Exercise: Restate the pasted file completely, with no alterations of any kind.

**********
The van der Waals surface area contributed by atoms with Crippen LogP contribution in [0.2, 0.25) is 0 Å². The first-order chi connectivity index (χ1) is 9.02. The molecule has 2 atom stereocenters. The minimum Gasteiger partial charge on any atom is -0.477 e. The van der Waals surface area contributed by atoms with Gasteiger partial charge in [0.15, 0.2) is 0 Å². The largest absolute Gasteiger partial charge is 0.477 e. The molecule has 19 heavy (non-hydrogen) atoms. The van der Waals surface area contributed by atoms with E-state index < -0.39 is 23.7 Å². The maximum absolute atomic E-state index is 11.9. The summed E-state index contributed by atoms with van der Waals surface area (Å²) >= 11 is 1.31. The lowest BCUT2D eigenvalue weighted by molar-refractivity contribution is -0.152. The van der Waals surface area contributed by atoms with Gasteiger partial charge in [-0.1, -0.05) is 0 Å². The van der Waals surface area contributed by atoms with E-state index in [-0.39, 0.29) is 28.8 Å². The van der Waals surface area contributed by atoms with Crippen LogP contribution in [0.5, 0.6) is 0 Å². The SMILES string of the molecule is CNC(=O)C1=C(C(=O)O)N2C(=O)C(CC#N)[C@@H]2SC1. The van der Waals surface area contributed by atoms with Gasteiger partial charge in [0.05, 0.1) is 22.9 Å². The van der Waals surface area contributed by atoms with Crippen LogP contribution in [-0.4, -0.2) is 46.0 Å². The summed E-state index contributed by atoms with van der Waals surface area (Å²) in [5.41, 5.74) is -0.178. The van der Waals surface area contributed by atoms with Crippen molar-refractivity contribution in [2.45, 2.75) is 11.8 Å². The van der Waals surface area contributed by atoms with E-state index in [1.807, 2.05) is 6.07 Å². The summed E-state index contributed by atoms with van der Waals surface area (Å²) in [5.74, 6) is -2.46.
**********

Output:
The van der Waals surface area contributed by atoms with Crippen LogP contribution in [0.2, 0.25) is 0 Å². The first-order chi connectivity index (χ1) is 9.02. The molecule has 2 atom stereocenters. The minimum Gasteiger partial charge on any atom is -0.477 e. The van der Waals surface area contributed by atoms with Gasteiger partial charge in [0.15, 0.2) is 0 Å². The largest absolute Gasteiger partial charge is 0.477 e. The molecule has 19 heavy (non-hydrogen) atoms. The van der Waals surface area contributed by atoms with E-state index < -0.39 is 23.7 Å². The maximum absolute atomic E-state index is 11.9. The summed E-state index contributed by atoms with van der Waals surface area (Å²) >= 11 is 1.31. The lowest BCUT2D eigenvalue weighted by molar-refractivity contribution is -0.152. The van der Waals surface area contributed by atoms with Gasteiger partial charge in [-0.1, -0.05) is 0 Å². The van der Waals surface area contributed by atoms with E-state index in [-0.39, 0.29) is 28.8 Å². The van der Waals surface area contributed by atoms with Crippen LogP contribution in [0.5, 0.6) is 0 Å². The SMILES string of the molecule is CNC(=O)C1=C(C(=O)O)N2C(=O)C(CC#N)[C@@H]2SC1. The van der Waals surface area contributed by atoms with Gasteiger partial charge in [0.05, 0.1) is 22.9 Å². The van der Waals surface area contributed by atoms with Crippen LogP contribution in [-0.4, -0.2) is 46.0 Å². The summed E-state index contributed by atoms with van der Waals surface area (Å²) in [5.41, 5.74) is -0.178. The van der Waals surface area contributed by atoms with Crippen molar-refractivity contribution in [2.45, 2.75) is 11.8 Å². The van der Waals surface area contributed by atoms with E-state index in [1.807, 2.05) is 6.07 Å². The summed E-state index contributed by atoms with van der Waals surface area (Å²) in [5.74, 6) is -2.46.